From left: Chickasaw Nation Lt. Gov. Jefferson Keel, Secretary of the Interior Ryan Zinke, Mohegan Tribe Chairman Kevin Brown, Ohkay Owingeh council member Joe Garcia and Leander "Russ" McDonald, the president of the United Tribes Technical College. Photo by Indianz.Com (CC BY-NC-SA 4.0)

Mashantucket Pequot Tribal Nation seeks to revive gaming lawsuit

The Mashantucket Pequot Tribal Nation is firing back at the Trump administration as plans for a new casino in Connecticut remain in limbo.

Court papers filed on Tuesday accuse the Department of the Interior of bowing to "undue political pressure." Specifically, attorneys for the tribe say opponents of the new casino repeatedly "pressured" Secretary Ryan Zinke to reject the project.

The pressure was exerted in various ways, including at a "private dinner at a steakhouse in Las Vegas, Nevada," according to the filing. Zinke was also told directly by the White House to reject the tribe's agreement for the new casino, the papers assert.

"Congressional interference by the Nevada delegation and the White House tainted the administrative process," the tribes' attorney wrote in the filing, which was first reported by POLITICO.

The "Nevada delegation" refers to Sen. Dean Heller (R-Nevada) and Rep. Mark Amodei (R-Nevada). The two lawmakers in fact were copied on a letter that was sent to the tribe in September 2017, informing the tribe that its agreement would not be approved.

According to the tribe, the lawmakers were acting at the behest of MGM Resorts International, a non-Indian gaming company that has since opened a new casino in neighboring Massachusetts. MGM Springfield debuted on August 25 and generated $27 million in gaming revenue in September, its first full month of operation.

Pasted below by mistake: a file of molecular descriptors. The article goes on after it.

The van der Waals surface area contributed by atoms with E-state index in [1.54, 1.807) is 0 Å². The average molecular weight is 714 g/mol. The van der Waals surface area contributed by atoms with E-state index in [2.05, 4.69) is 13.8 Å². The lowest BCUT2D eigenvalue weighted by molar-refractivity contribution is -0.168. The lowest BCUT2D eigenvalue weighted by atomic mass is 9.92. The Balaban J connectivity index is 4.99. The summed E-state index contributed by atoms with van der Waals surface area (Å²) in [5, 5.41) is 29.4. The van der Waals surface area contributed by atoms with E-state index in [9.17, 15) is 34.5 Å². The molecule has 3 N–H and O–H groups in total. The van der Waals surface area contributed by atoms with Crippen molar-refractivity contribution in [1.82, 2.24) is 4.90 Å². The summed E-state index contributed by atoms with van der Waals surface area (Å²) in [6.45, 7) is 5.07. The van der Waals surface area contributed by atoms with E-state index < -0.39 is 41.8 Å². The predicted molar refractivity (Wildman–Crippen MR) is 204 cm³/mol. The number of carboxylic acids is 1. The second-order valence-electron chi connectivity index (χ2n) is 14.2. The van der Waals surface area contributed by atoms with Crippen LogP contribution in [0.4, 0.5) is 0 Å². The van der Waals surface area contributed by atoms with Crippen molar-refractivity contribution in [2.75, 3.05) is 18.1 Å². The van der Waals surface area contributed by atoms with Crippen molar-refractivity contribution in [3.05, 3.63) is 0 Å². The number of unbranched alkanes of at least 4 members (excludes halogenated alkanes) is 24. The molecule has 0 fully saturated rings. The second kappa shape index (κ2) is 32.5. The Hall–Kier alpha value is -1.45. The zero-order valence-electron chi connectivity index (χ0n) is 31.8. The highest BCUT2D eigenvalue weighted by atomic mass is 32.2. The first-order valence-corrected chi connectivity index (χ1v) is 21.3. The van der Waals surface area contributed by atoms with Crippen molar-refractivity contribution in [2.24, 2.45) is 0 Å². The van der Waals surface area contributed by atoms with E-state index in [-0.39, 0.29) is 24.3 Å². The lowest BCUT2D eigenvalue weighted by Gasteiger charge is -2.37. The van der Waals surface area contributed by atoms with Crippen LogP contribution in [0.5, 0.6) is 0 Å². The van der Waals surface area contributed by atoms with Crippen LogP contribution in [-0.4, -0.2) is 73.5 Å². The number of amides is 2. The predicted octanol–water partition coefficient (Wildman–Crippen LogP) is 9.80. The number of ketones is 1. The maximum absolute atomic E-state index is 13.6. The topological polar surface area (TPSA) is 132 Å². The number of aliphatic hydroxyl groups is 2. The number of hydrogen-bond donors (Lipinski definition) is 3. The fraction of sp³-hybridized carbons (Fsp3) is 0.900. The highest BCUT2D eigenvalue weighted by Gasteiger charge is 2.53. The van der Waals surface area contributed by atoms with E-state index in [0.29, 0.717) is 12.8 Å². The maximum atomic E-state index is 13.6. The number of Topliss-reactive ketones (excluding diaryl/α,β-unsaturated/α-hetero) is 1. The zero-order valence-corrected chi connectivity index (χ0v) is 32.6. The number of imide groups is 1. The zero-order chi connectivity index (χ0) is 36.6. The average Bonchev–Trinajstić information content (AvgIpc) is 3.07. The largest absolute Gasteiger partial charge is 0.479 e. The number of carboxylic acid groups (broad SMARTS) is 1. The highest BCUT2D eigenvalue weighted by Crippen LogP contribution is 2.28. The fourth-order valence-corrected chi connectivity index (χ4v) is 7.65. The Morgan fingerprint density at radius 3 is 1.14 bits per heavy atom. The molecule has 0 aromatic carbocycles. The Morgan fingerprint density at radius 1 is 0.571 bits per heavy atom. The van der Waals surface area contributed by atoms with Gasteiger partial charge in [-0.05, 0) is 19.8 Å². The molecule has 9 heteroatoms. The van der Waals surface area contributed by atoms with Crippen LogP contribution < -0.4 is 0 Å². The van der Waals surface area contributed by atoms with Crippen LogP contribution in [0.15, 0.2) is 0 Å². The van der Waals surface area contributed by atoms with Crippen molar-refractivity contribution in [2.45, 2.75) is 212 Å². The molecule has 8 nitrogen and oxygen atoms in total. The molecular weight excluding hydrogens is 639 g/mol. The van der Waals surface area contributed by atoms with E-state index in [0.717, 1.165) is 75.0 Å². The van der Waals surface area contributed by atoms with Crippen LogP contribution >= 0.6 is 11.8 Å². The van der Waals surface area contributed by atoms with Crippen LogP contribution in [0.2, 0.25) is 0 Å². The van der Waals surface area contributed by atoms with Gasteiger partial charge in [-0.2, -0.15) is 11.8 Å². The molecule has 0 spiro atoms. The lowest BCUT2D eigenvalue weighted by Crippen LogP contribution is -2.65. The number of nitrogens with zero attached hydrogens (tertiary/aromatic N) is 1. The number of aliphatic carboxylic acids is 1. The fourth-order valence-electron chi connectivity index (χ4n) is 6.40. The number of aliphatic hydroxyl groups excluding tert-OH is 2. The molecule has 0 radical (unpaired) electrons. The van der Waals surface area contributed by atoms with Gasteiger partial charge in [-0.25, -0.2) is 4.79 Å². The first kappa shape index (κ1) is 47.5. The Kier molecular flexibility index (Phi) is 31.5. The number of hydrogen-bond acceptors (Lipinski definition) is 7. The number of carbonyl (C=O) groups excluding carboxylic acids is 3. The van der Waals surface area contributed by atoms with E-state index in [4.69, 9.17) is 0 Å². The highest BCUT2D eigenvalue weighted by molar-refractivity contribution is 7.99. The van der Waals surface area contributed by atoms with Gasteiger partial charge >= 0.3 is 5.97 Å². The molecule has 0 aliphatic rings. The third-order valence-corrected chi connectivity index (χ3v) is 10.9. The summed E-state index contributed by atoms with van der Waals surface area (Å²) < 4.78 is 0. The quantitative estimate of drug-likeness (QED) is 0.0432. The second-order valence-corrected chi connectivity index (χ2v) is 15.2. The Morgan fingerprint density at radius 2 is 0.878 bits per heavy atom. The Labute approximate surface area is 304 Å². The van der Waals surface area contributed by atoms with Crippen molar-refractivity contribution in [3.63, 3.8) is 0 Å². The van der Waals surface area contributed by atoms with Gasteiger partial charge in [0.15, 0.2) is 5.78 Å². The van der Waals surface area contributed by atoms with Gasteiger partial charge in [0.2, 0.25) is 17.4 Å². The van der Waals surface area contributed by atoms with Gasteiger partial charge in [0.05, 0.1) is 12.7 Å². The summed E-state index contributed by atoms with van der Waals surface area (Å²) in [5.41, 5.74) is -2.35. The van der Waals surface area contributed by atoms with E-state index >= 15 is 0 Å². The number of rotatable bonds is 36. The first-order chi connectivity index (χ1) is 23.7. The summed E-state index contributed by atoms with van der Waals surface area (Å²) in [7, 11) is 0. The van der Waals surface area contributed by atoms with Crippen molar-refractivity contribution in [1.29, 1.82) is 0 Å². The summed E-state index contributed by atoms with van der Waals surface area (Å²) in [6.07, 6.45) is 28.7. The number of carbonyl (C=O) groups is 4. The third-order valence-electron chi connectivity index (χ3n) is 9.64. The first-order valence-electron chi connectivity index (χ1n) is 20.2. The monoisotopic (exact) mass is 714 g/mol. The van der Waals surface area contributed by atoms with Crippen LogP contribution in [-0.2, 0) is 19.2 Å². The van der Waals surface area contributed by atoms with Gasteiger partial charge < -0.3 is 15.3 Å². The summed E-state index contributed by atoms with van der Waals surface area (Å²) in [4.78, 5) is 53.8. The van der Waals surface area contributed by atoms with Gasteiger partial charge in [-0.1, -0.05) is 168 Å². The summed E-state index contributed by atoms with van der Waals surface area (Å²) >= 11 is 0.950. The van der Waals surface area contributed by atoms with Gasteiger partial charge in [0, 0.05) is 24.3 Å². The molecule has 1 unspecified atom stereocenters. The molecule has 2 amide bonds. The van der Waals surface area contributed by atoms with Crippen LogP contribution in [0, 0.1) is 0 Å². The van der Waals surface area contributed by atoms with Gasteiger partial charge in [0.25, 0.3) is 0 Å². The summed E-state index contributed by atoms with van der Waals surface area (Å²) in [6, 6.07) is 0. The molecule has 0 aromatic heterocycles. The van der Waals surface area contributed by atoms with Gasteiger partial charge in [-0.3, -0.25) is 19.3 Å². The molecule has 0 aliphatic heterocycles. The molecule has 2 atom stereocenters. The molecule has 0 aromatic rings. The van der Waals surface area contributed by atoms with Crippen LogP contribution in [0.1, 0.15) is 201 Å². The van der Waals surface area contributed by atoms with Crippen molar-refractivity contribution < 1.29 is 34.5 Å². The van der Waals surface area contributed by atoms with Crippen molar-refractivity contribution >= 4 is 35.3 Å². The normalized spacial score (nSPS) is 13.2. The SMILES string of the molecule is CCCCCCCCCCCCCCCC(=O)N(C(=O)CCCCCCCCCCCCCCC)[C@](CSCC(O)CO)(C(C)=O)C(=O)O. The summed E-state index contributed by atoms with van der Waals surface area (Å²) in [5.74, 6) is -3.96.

The tribe, meanwhile, saw slot machine revenues decline by 5.2 percent when compared to September 2017. The Mohegan Tribe saw a whopping 8..8 percent decline.

The two tribes are working together on the new casino in Connecticut. They chose a site in the city of East Windsor in order to compete with MGM Springfield, which is less than 15 miles away.

The Mohegan Tribe received a nearly identical letter in September 2017 regarding its own gaming agreement. The Trump administration insisted that it didn't have enough information to make a final decision.

But nearly 10 months later, a notice of the Mohegan Tribe agreement was published in the Federal Register. The lawsuit seeks to force the publication of a similar notice for the Mashantucket Pequot Tribal Nation.

Read More on the Story
Tribe says 'improper political influence' led Zinke to scuttle casino (POLITICO October 17, 2018)
MGM Springfield gaming nets $27M in first month (Harfford Business October 16, 2018)
Competitive pressures weighing on Mohegan, Foxwoods' slot revenues (Harfford Business October 15, 2018)
Slot revenue at Foxwoods drops 5.2% (The Norwich Bulletin October 15, 2018)
Casinos' slots revenue down in September, MGM Springfield's first full month (The New London Day October 15, 2018)

Federal Register Notice
Indian Gaming; Tribal-State Class III Gaming Compact Taking Effect in the State of Connecticut (June 1, 2018)

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